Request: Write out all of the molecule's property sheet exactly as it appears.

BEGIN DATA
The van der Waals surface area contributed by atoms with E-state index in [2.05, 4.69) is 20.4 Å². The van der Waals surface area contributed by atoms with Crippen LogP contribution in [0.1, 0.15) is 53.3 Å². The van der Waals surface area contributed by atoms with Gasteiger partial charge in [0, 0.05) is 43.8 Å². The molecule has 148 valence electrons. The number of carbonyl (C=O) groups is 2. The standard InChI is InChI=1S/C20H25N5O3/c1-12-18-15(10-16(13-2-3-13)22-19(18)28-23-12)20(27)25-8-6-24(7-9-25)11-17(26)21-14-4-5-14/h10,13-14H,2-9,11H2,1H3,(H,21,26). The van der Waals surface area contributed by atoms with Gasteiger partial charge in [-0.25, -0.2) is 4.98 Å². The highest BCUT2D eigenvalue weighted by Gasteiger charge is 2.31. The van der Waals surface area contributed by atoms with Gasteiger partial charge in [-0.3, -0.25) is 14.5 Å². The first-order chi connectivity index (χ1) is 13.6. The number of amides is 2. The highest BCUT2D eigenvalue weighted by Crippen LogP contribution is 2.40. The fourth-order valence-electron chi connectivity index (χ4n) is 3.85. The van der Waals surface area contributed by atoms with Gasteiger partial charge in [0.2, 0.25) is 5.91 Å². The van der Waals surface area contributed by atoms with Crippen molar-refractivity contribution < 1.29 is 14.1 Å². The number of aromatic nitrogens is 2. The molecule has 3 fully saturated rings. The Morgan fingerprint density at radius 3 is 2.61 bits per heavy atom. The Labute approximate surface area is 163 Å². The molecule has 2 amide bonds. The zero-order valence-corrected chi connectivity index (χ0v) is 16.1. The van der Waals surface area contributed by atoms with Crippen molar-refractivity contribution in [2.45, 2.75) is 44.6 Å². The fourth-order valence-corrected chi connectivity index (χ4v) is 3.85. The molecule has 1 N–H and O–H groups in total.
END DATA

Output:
The van der Waals surface area contributed by atoms with E-state index in [2.05, 4.69) is 20.4 Å². The van der Waals surface area contributed by atoms with Crippen LogP contribution in [0.1, 0.15) is 53.3 Å². The van der Waals surface area contributed by atoms with Gasteiger partial charge in [0, 0.05) is 43.8 Å². The molecule has 148 valence electrons. The number of carbonyl (C=O) groups is 2. The standard InChI is InChI=1S/C20H25N5O3/c1-12-18-15(10-16(13-2-3-13)22-19(18)28-23-12)20(27)25-8-6-24(7-9-25)11-17(26)21-14-4-5-14/h10,13-14H,2-9,11H2,1H3,(H,21,26). The van der Waals surface area contributed by atoms with Gasteiger partial charge in [-0.25, -0.2) is 4.98 Å². The highest BCUT2D eigenvalue weighted by Gasteiger charge is 2.31. The van der Waals surface area contributed by atoms with Gasteiger partial charge in [-0.3, -0.25) is 14.5 Å². The first-order chi connectivity index (χ1) is 13.6. The number of amides is 2. The highest BCUT2D eigenvalue weighted by Crippen LogP contribution is 2.40. The fourth-order valence-electron chi connectivity index (χ4n) is 3.85. The van der Waals surface area contributed by atoms with Gasteiger partial charge in [0.2, 0.25) is 5.91 Å². The van der Waals surface area contributed by atoms with Crippen molar-refractivity contribution < 1.29 is 14.1 Å². The number of aromatic nitrogens is 2. The molecule has 3 fully saturated rings. The Morgan fingerprint density at radius 3 is 2.61 bits per heavy atom. The Labute approximate surface area is 163 Å². The molecule has 2 amide bonds. The zero-order valence-corrected chi connectivity index (χ0v) is 16.1. The van der Waals surface area contributed by atoms with Crippen molar-refractivity contribution in [2.45, 2.75) is 44.6 Å². The fourth-order valence-corrected chi connectivity index (χ4v) is 3.85. The molecule has 1 N–H and O–H groups in total.